Discussion in 'English Only' started by sdickens, Jun 29, 2008.

  1. sdickens New Member

    I've checked 5 different dictionaries and only one gave a definition for the word "duplicatable". All but one online dictionary even found the word in its database, and that was not one of the top dictionaries, ie: Miriam Webster didn't find it and it's not in my huge McGraw Hill Heritage Dictionary.

    My understanding is that this word is not truly a word; rather, it is duplicable. I've seen many people using duplicatable and it always sounds wrong.

    Can someone tell me if this word is acceptable? Is it a made up, commonly mistaken word or an Old World word that is no longer in use?


  2. Tabac Senior Member

    Pacific Northwest (USA)
    U. S. - English
    My guess is that it's a recently made up word, and it might well gain acceptablity at some time in the future. That's how languages change.
  3. Dimcl Senior Member

    British Columbia, Canada
    Canadian English
    Dictionary.com (which is based on the 2006 edition of The Random House Dictionary) cites "duplicable - also duplicatable". The American Heritage Dictionary also says "also duplicatable".
  4. Yajaira

    Yajaira Senior Member

    Texas, USA
    U.S. English
    "Duplicatable" and "Duplicable" are also on Princeton's website. What context is it being used in? If you are talking about "photocopying", you can use "reproducible."
  5. gasman Senior Member

    Canada, English
    Of course the basic problem is defining a "word". Is a word a word if it is not in the dictionary you are searching; is it still a word if it has fallen out of use? Is it a word if it is not acceptable in the society you live in? Is baby talk made up of words? All that aside, I consider "duplicatable" to be a word. Whether I like it, or its usage, is another matter, as is its acceptance by one dictionary but not another. A word is surely a sound which expresses an idea-a picture in sound or letters.
  6. sdickens New Member

    Yes, I see it is noted as a 2nd choice in all your references. It is not in the Encyclopedia. My Heritage Dictionary is about 20 years old, so it's likely this word was added recently.

    Any other opinions on the usage of this word?


  7. sdickens New Member

    Oh, you beat my response. :)

    Well, I suppose what I'm really asking is, what reference dictates proper words and usage? Isn't there one "head dictionary" that is the ultimate go-to source to find out questions like this? Anyone can put together a dictionary and add whatever words appeal to them, real or otherwise.

    Online dictionaries do not provide the accuracy I seek. They don't specify word preferences. Printed dictionaries always indicate words 'no longer used' or 'slang' or whatever. I haven't seen this kind of detail in online dictionaries. However, the general rule is that the first spelling is most accepted.

    Regarding usage - the word is being used in the context that: "You want to run your business using a system that is duplicatable."

  8. Loob

    Loob Senior Member

    English UK
    Hi Sylvia

    Duplicable is in the OED; duplicatable isn't.

    I woudn't be surprised if duplicatable earned its place in the next few years.

    Or if it didn't;)

    For English, I'd say "none".

    I'd also say that dictionaries, almost by definition, are behind the power curve on language change.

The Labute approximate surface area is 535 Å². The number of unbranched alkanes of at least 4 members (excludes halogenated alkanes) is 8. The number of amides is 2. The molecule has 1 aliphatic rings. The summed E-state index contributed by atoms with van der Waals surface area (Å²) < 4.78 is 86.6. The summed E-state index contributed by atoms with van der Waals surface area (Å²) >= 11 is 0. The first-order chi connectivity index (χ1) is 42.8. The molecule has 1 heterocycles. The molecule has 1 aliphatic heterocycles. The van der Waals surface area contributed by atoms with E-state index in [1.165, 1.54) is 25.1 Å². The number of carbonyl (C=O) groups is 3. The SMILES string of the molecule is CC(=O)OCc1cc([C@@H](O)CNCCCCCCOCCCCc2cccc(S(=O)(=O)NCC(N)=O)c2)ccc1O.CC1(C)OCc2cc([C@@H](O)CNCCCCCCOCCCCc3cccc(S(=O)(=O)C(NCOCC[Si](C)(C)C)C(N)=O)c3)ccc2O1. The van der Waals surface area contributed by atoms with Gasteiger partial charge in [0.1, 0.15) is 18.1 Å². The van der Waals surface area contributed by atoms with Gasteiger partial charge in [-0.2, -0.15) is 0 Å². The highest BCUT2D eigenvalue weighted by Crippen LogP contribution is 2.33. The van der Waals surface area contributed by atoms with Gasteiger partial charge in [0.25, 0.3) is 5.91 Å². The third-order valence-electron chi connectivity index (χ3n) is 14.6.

Last edited: Jun 29, 2008
  9. sdickens New Member

    Hi Loob,

    Sorry... OED? I know I'll feel real stupid when you tell me.

    I've heard there's some organization/group whatever that decides what words will go into the dictionary. Now, maybe it's a specific dictionary they belong to, I don't know. I mean, you can't just go around creating dictionaries with fake words, if you know what I mean. There has to be some guidelines that are specified by someone who knows languages inside-out, otherwise what kind of language would we have?


    PS: You're probably right - if it isn't accepted yet, it soon will be, like yuppie! ;-)
  10. Loob

    Loob Senior Member

    English UK
    Hi Sylvia

    OED = the Oxford English Dictionary. The most prestigious UK English dictionary. But a descriptive/historical dictionary, absolutely not a prescriptive one.

    If you have a UK library card, you can probably access it for free via this web-page.

    You're right that, periodically, decisions are reached as to what new words should be incorporated into the dictionary. The decisions reflect usage out there in the "real world", not, prescriptively, what English should be like...
  11. sdickens New Member

    Thanks, Loob.

    See. I told you I'd feel dumb. I knew that, but just couldn't make the connection. (It's getting late!)

    I do have an Oxford English Dictionary (got it for high school 48 years ago). Since college, I've been using the Heritage Dictionary as recommended because it more accurately serves our media needs here in Canada. (hint... so no, I don't have a UK library card).

    Thanks for your help.

    Have a great night. :)

  12. pepperfire Senior Member

    Canada - English & French
    I've been speaking English for 42 years and although Duplicable is the correct word, verbally, duplicatable enjoys, by my ear, very much more common usage.

    I expect that the dictionaries which have not caught up yet, will eventually.
  13. Notafrog Member

    España (Catalunya)
    English UK
    I'm late to the party as usual. Sentences using words like duplic[at]able always sound to me like something translated from French or another romance language, because that's how they tend to phrase things.
    I'm willing to bet that in normal conversation, people say "can be duplicated" far more often than they say duplibbable, so that's how I rephrase the statement.

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